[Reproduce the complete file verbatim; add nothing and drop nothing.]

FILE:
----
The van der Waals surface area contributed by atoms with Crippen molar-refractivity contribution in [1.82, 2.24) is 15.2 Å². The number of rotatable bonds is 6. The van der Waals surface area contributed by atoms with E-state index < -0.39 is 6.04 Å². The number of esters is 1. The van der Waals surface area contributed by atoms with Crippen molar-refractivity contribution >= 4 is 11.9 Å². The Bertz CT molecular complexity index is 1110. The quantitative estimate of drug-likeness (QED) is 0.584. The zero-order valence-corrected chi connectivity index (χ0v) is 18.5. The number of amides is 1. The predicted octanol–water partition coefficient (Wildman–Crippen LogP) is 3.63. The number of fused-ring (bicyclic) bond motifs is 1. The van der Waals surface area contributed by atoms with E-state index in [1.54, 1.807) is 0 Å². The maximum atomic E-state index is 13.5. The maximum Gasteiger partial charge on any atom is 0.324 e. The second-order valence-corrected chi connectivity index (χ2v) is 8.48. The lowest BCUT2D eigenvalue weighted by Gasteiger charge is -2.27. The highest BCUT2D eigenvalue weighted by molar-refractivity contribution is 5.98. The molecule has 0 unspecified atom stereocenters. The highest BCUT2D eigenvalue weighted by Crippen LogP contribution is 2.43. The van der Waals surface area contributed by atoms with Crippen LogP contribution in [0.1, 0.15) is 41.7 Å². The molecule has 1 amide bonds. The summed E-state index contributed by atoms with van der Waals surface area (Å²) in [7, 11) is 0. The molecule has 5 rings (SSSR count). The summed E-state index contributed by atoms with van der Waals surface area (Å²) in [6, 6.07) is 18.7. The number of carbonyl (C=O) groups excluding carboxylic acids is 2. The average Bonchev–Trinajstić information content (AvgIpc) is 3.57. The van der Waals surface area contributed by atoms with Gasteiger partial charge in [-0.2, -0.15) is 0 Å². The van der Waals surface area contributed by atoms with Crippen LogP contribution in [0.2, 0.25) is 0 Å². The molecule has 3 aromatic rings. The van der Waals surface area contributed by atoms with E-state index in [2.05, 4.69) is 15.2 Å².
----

The van der Waals surface area contributed by atoms with Crippen molar-refractivity contribution in [1.82, 2.24) is 15.2 Å². The number of rotatable bonds is 6. The van der Waals surface area contributed by atoms with E-state index < -0.39 is 6.04 Å². The number of esters is 1. The van der Waals surface area contributed by atoms with Crippen molar-refractivity contribution >= 4 is 11.9 Å². The Bertz CT molecular complexity index is 1110. The quantitative estimate of drug-likeness (QED) is 0.584. The zero-order valence-corrected chi connectivity index (χ0v) is 18.5. The number of amides is 1. The predicted octanol–water partition coefficient (Wildman–Crippen LogP) is 3.63. The number of fused-ring (bicyclic) bond motifs is 1. The van der Waals surface area contributed by atoms with E-state index in [1.54, 1.807) is 0 Å². The maximum atomic E-state index is 13.5. The maximum Gasteiger partial charge on any atom is 0.324 e. The second-order valence-corrected chi connectivity index (χ2v) is 8.48. The lowest BCUT2D eigenvalue weighted by Gasteiger charge is -2.27. The highest BCUT2D eigenvalue weighted by molar-refractivity contribution is 5.98. The molecule has 0 unspecified atom stereocenters. The highest BCUT2D eigenvalue weighted by Crippen LogP contribution is 2.43. The van der Waals surface area contributed by atoms with Crippen LogP contribution in [0.1, 0.15) is 41.7 Å². The molecule has 1 amide bonds. The summed E-state index contributed by atoms with van der Waals surface area (Å²) in [7, 11) is 0. The molecule has 5 rings (SSSR count). The summed E-state index contributed by atoms with van der Waals surface area (Å²) in [6, 6.07) is 18.7. The number of carbonyl (C=O) groups excluding carboxylic acids is 2. The average Bonchev–Trinajstić information content (AvgIpc) is 3.57. The van der Waals surface area contributed by atoms with Gasteiger partial charge in [-0.2, -0.15) is 0 Å². The van der Waals surface area contributed by atoms with Crippen LogP contribution in [0.2, 0.25) is 0 Å². The molecule has 3 aromatic rings. The van der Waals surface area contributed by atoms with E-state index in [2.05, 4.69) is 15.2 Å².